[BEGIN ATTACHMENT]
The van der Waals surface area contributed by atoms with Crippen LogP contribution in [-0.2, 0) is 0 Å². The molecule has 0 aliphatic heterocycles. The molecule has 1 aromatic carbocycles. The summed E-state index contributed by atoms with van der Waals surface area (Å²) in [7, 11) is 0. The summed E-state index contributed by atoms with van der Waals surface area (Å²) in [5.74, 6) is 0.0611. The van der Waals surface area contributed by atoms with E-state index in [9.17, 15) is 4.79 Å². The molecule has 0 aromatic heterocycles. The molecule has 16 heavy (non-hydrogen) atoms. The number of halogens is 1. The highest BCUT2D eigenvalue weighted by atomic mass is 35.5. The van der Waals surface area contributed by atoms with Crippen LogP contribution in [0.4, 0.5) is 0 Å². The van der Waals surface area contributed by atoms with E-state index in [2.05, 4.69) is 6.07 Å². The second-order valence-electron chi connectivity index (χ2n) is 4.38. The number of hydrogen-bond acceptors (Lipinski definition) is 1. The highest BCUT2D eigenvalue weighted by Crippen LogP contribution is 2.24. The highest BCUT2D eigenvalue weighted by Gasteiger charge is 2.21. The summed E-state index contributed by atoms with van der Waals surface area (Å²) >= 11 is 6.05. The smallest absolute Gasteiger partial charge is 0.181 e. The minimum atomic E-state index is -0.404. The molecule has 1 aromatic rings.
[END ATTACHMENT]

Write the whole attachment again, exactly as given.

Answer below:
The van der Waals surface area contributed by atoms with Crippen LogP contribution in [-0.2, 0) is 0 Å². The molecule has 0 aliphatic heterocycles. The molecule has 1 aromatic carbocycles. The summed E-state index contributed by atoms with van der Waals surface area (Å²) in [7, 11) is 0. The summed E-state index contributed by atoms with van der Waals surface area (Å²) in [5.74, 6) is 0.0611. The van der Waals surface area contributed by atoms with E-state index in [9.17, 15) is 4.79 Å². The molecule has 0 aromatic heterocycles. The molecule has 16 heavy (non-hydrogen) atoms. The number of halogens is 1. The highest BCUT2D eigenvalue weighted by atomic mass is 35.5. The van der Waals surface area contributed by atoms with Crippen LogP contribution in [0.4, 0.5) is 0 Å². The van der Waals surface area contributed by atoms with E-state index in [2.05, 4.69) is 6.07 Å². The second-order valence-electron chi connectivity index (χ2n) is 4.38. The number of hydrogen-bond acceptors (Lipinski definition) is 1. The highest BCUT2D eigenvalue weighted by Crippen LogP contribution is 2.24. The highest BCUT2D eigenvalue weighted by Gasteiger charge is 2.21. The summed E-state index contributed by atoms with van der Waals surface area (Å²) >= 11 is 6.05. The smallest absolute Gasteiger partial charge is 0.181 e. The minimum atomic E-state index is -0.404. The molecule has 1 aromatic rings.